Messiaen’s art, in fact, has little to do with the attractive but largely coloristic use of bird calls as we find it in hundreds of piece since the Renaissance. Those works, however, have retained their simple charm, from the amusing choral pieces by Jannequin and Gombert, the harpsichord pieces on bird calls and bird names by Couperin, Daquin, and Remeau, to Handel’s organ concerto entitled The Cuckoo and the Nightingale. We would be loath to part, for scientific reasons, with Beethoven’s trio of birds in the “Pastoral” Symphony (nightingale, quail, and cuckoo), with the Forest Bird in Wagner’s Siegfried, and with Vaughan Williams’ The Lark Ascending. Mahler’s cuckoo can sing the interval of the fourth in his First Symphony, while Delius retains the interval of the third On Hearing the First Cuckoo in Spring. Boccherini’s string quintet, L’uccelleria (“The Aviary”) is not so well known as Respighi’s suite, Gli Uccelli (“The Birds”), based on pieces by 18th century composers, and the 20th century Italian caused an international artistic flap when he utilized a recorded nightingale in his Pines of Rome, skillfully set into the orchestral fabric. “We may yet live to see,” cried Mr. Ernest Newman in mock outrage, “ the evening when the Pastoral Symphony will be given with real running water in the slow movement, nightingale by the Gramophone Company, quail by Messrs. Fortnum and Mason.”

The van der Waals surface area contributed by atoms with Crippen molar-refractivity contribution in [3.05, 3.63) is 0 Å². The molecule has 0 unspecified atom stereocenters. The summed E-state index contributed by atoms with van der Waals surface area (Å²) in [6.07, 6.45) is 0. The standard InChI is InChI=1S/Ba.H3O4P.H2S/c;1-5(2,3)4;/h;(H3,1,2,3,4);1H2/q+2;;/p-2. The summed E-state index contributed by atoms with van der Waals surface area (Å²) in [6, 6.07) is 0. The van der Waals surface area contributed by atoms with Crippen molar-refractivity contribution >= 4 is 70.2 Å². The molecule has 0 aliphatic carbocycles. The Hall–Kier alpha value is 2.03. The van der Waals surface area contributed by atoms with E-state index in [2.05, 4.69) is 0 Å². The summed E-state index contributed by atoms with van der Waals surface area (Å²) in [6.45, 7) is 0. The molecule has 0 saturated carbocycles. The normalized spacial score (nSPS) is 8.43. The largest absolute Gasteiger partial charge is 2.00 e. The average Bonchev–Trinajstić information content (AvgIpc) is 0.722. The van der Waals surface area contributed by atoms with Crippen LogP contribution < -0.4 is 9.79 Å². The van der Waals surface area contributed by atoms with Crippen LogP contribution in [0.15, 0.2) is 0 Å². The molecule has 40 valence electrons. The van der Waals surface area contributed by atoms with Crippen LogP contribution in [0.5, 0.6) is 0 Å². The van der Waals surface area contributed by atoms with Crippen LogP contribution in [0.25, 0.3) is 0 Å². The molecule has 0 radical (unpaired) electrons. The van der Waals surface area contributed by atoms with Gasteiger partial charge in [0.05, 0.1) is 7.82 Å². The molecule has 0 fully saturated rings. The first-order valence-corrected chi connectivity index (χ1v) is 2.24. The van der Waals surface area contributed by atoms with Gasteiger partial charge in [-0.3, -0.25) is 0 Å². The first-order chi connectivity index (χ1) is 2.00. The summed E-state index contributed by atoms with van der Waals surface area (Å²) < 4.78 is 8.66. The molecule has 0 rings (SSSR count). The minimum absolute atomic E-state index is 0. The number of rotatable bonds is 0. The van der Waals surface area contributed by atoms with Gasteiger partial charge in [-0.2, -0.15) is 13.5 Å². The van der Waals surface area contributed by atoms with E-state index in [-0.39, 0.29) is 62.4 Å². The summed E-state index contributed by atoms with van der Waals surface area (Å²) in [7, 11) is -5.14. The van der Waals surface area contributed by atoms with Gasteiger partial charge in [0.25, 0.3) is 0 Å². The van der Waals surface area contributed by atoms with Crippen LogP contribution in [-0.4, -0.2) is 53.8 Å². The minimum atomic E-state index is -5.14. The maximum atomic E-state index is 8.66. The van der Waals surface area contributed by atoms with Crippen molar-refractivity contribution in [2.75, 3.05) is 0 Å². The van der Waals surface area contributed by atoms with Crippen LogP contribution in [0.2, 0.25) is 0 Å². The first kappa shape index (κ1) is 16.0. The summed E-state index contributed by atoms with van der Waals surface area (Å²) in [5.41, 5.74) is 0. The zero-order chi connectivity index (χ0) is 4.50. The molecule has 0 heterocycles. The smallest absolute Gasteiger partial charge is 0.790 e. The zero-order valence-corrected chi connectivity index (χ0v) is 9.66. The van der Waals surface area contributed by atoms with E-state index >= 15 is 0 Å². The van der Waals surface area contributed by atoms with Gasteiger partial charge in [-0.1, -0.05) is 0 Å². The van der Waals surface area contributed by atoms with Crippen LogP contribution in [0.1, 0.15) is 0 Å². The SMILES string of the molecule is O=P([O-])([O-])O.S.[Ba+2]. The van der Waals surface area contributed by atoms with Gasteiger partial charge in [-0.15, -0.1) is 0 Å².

The denizens of the aviary realm constitute a delectable “Carnival of the Animals,” and Saint-Saëns’ witty treatment of some of them continue to delight us quite apart from arguments about aesthetics and scientific accuracy. Perhaps Hans Christian Anderson was right when he extolled the virtues of the real nightingale over those of the mechanical one, but even Stravinsky’s “real” nightingale is a musical one, not a creature of flesh and blood, bones and feathers. Whether quoted or transcribed, recorded or classified in tones, imitated or transformed, the song of a bird in a composition stands or falls (better: flies) on the quality of musical form and the degree of imagination which the composer has found for it.
Author’s Note: In 1985 the writer tried his hand in this genre with a piece for oboe and soprano, using as a text Izaak Walton’s disquisition on birds in his Compleat Angler of 1653. The dedicatees, oboist John Mack and soprano Christina Price, premiered the piece in 1986, have performed it about two-dozen times since then, and recorded it for the Crystal Records label (released in 1991).
© 1993 Musical Arts Association